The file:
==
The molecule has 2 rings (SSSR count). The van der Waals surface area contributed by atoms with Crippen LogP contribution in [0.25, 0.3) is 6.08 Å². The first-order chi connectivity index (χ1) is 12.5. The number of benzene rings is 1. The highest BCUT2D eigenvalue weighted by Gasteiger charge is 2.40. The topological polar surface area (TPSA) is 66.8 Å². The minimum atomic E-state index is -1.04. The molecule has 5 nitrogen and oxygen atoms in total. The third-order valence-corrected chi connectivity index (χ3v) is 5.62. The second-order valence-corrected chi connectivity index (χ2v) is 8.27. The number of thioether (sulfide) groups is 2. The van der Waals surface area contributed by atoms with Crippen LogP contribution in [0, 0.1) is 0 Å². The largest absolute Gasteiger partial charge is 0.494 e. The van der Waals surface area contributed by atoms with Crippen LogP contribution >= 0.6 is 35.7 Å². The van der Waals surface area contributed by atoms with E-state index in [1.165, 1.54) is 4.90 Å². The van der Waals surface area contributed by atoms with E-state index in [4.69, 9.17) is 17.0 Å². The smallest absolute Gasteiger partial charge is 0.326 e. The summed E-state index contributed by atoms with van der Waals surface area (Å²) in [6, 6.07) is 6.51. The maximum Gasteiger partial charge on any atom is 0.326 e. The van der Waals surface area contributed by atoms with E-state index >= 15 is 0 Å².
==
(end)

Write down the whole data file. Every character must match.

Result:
The molecule has 2 rings (SSSR count). The van der Waals surface area contributed by atoms with Crippen LogP contribution in [0.25, 0.3) is 6.08 Å². The first-order chi connectivity index (χ1) is 12.5. The number of benzene rings is 1. The highest BCUT2D eigenvalue weighted by Gasteiger charge is 2.40. The topological polar surface area (TPSA) is 66.8 Å². The minimum atomic E-state index is -1.04. The molecule has 5 nitrogen and oxygen atoms in total. The third-order valence-corrected chi connectivity index (χ3v) is 5.62. The second-order valence-corrected chi connectivity index (χ2v) is 8.27. The number of thioether (sulfide) groups is 2. The van der Waals surface area contributed by atoms with Crippen LogP contribution in [0, 0.1) is 0 Å². The largest absolute Gasteiger partial charge is 0.494 e. The van der Waals surface area contributed by atoms with Crippen LogP contribution >= 0.6 is 35.7 Å². The van der Waals surface area contributed by atoms with E-state index in [1.165, 1.54) is 4.90 Å². The van der Waals surface area contributed by atoms with E-state index in [4.69, 9.17) is 17.0 Å². The smallest absolute Gasteiger partial charge is 0.326 e. The summed E-state index contributed by atoms with van der Waals surface area (Å²) in [6, 6.07) is 6.51. The maximum Gasteiger partial charge on any atom is 0.326 e. The van der Waals surface area contributed by atoms with E-state index >= 15 is 0 Å².